Do more with less: minimizing competitive tensions in collaborative local journalism
This paper focuses on collaborative journalism efforts in the UK, Italy and Finland. It examines how the participants in the projects minimise competitive friction when sharing resources and coordinating activities, and proposes three ideal collaborative models.
Abstract: Collaborative journalism has drawn mounting interest from both practitioners and researchers over the last decade. Partnerships among news outlets, and between journalists and civil-society groups, have been heralded as ways to leverage digital tools and technologies to produce in-depth, impactful reporting in the face of economic and professional challenges besetting the news industry.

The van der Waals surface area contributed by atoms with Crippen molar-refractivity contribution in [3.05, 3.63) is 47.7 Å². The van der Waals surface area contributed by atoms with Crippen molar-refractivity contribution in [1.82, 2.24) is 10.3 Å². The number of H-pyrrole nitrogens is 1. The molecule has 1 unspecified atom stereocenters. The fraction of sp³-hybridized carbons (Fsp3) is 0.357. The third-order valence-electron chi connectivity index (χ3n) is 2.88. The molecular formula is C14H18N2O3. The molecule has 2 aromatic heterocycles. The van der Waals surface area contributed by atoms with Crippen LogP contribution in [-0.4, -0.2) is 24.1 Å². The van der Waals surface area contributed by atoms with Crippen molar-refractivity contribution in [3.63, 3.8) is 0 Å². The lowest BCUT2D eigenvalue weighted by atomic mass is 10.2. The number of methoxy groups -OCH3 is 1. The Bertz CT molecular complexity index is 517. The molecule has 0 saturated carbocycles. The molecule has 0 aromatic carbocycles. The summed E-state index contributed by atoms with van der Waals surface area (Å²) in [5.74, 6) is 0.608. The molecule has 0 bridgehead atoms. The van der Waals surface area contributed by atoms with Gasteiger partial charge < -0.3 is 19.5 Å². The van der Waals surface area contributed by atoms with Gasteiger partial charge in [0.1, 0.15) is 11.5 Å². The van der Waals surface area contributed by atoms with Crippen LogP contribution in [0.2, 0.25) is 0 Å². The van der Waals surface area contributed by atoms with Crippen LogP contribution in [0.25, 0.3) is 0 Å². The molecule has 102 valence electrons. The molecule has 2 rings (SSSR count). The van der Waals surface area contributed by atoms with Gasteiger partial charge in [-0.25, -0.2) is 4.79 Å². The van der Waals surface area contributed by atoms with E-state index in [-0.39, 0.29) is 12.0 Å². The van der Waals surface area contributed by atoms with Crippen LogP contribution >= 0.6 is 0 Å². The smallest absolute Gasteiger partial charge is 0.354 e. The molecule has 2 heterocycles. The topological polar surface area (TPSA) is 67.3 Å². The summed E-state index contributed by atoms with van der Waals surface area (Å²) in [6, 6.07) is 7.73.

While collaboration is widely seen as a way to do more with less, few studies have focused on the mechanisms that allow successful collaborations to overcome competitive friction, particularly at the local level, where resources are most constrained and economic pressures most intense. We used qualitative case-study research, including in-depth interviews (N = 29) with leaders and participants involved with collaborations in three European countries, to examine the ways they minimize competitive friction through their approaches to developing reporting projects, coordinating activities, and distributing benefits in pursuit of producing high-quality local news. We use these findings to propose three ideal types of collaborative practices — here termed the co-op, contractor, and NGO models — which are specific to local news provision and potentially applicable to similar efforts around the world.